How flexible is Facebook on New-Hire Equity (RSUs)?

Potentially very flexible. This is their most used bargaining chip. Depending on the candidate, position, and other factors, they may be willing to improve the equity component of the offer significantly during the negotiation.

Some of my clients have more than doubled their equity during their negotiation. Sometimes the equity component of the offer will be larger than the base salary component when we finish negotiating.

This is one reason the base salary component of their offers tends to be merely “competitive”—they have more flexibility on equity and will often use this as their carrot to entice exceptional candidates to join the company.

Sign-on bonus

Even if there’s not a sign-on bonus included with your initial offer, there may be one available. Sign-on bonuses, like equity, can range from a nice little amount into six figures.

I like to think of the sign-on bonus as a way to help bridge the gap between your first paycheck and your first RSU vesting date.

How flexible is Facebook on Sign-on Bonus?

Moderately flexible. They will often use this as a sweetener to close the deal. Five-figure improvements in sign-on bonus are pretty common. I recommend focusing on base salary and equity before negotiating sign-on bonus, but asking for a sign-on bonus to finalize your negotiation will often work well.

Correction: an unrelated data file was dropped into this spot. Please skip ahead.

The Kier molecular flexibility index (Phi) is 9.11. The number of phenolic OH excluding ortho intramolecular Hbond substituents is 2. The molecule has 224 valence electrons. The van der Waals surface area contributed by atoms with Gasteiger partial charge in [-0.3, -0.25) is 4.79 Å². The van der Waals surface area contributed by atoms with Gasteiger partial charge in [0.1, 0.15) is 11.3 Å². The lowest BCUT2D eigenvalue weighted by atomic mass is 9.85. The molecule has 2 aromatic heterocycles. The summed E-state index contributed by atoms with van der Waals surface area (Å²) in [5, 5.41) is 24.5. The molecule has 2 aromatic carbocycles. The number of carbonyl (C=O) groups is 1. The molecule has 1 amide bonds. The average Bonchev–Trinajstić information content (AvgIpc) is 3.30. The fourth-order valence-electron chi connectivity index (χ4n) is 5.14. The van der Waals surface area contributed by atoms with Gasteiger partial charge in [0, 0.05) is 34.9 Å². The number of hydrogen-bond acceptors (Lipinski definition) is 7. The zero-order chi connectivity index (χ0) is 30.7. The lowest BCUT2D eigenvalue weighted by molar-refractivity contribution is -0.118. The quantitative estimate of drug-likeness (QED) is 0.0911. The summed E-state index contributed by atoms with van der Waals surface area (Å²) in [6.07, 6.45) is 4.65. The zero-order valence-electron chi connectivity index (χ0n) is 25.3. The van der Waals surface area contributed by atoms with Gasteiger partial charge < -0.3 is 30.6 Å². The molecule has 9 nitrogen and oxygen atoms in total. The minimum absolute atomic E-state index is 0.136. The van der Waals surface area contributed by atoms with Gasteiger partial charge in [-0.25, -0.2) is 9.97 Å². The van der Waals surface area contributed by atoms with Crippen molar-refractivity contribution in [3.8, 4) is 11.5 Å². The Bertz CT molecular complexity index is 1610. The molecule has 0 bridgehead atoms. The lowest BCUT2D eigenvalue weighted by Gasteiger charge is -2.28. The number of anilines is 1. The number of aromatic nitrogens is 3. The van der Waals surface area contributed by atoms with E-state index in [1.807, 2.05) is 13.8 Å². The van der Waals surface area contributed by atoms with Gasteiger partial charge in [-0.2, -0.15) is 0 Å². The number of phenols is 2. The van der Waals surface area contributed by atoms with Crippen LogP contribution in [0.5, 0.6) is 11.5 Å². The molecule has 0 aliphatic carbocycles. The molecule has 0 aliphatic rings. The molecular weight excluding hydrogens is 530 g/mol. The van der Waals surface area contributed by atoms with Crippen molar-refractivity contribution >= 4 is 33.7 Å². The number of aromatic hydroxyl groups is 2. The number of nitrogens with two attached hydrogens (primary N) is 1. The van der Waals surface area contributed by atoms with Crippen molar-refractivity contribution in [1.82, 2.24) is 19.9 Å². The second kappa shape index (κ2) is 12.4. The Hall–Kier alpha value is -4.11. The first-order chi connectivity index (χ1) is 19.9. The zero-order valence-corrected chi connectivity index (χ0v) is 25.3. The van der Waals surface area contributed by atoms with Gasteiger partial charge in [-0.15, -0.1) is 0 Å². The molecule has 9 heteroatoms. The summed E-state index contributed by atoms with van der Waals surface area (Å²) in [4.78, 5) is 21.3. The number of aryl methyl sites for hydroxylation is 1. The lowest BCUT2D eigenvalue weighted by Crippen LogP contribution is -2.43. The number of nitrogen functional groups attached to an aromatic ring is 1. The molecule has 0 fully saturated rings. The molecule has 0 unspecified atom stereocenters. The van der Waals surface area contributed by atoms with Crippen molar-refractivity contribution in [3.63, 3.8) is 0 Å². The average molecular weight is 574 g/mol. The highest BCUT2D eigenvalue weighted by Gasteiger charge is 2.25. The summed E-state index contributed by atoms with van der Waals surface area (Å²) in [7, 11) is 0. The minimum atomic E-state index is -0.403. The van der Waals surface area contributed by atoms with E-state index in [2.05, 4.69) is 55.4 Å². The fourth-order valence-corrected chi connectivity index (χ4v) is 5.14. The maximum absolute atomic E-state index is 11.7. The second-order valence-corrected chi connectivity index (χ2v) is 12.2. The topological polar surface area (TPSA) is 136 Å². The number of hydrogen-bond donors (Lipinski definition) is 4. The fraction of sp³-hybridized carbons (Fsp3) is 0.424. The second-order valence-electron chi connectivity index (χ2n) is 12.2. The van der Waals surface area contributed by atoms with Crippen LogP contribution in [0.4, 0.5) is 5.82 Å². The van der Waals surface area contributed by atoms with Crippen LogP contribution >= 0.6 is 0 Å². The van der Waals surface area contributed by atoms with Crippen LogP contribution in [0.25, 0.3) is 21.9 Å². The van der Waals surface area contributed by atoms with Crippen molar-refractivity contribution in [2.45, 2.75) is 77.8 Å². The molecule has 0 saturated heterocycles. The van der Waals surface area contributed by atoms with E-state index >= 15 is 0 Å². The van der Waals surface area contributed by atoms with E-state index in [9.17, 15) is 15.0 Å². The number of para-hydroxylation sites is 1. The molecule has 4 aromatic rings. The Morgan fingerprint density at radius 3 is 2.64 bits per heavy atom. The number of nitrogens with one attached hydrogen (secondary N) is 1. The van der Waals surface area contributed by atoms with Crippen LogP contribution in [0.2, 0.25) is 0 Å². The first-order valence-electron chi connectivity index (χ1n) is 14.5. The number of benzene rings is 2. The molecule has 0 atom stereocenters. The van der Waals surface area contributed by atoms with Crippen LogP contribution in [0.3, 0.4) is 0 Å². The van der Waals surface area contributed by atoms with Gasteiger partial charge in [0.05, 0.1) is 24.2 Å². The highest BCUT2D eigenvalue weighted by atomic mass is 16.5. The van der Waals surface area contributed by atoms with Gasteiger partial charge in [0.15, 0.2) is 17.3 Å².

How to approach your Facebook salary negotiation

The salary negotiation with Facebook will begin earlier than you might expect.

Before you get a job offer

Your Facebook recruiter will ask for your salary history, or at least your current salary if it’s legal where they are. Do not tell them your current salary. If you do, the base salary component of your job offer will probably be slightly above your current salary and it will be challenging to negotiate a substantial increase once they make your job offer.

They will also usually ask for your salary expectations. That request will sound something like this:

So what were you hoping for in terms of compensation if you come aboard here at Facebook?

Do not tell them your salary expectations because you will essentially be guessing what they might pay someone with your skillset and experience to do the job they need done.